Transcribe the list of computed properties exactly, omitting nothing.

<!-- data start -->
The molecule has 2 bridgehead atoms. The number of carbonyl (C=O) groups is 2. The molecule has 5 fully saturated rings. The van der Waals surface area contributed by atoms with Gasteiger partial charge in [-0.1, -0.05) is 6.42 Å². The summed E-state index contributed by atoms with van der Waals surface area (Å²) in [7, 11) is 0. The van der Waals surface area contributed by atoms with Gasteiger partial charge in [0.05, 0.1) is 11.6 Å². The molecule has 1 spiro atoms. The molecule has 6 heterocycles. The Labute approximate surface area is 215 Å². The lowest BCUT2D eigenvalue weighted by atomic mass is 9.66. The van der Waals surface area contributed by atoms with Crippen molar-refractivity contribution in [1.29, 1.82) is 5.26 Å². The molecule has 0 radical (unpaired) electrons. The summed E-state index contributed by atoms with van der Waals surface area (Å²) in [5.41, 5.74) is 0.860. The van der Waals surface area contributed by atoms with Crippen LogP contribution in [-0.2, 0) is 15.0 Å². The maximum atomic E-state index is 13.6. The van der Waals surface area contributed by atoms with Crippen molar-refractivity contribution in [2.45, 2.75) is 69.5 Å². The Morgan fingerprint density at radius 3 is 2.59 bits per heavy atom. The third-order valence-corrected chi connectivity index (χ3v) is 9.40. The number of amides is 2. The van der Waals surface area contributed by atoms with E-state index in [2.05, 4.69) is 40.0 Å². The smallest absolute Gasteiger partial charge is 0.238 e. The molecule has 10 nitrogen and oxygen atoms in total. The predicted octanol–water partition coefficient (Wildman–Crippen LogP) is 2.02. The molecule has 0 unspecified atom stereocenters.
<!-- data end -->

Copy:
The molecule has 2 bridgehead atoms. The number of carbonyl (C=O) groups is 2. The molecule has 5 fully saturated rings. The van der Waals surface area contributed by atoms with Gasteiger partial charge in [-0.1, -0.05) is 6.42 Å². The summed E-state index contributed by atoms with van der Waals surface area (Å²) in [7, 11) is 0. The van der Waals surface area contributed by atoms with Gasteiger partial charge in [0.05, 0.1) is 11.6 Å². The molecule has 1 spiro atoms. The molecule has 6 heterocycles. The Labute approximate surface area is 215 Å². The lowest BCUT2D eigenvalue weighted by atomic mass is 9.66. The van der Waals surface area contributed by atoms with Crippen molar-refractivity contribution in [1.29, 1.82) is 5.26 Å². The molecule has 0 radical (unpaired) electrons. The summed E-state index contributed by atoms with van der Waals surface area (Å²) in [5.41, 5.74) is 0.860. The van der Waals surface area contributed by atoms with Crippen LogP contribution in [-0.2, 0) is 15.0 Å². The maximum atomic E-state index is 13.6. The van der Waals surface area contributed by atoms with Crippen molar-refractivity contribution in [2.45, 2.75) is 69.5 Å². The Morgan fingerprint density at radius 3 is 2.59 bits per heavy atom. The third-order valence-corrected chi connectivity index (χ3v) is 9.40. The number of amides is 2. The van der Waals surface area contributed by atoms with E-state index in [2.05, 4.69) is 40.0 Å². The smallest absolute Gasteiger partial charge is 0.238 e. The molecule has 10 nitrogen and oxygen atoms in total. The predicted octanol–water partition coefficient (Wildman–Crippen LogP) is 2.02. The molecule has 0 unspecified atom stereocenters.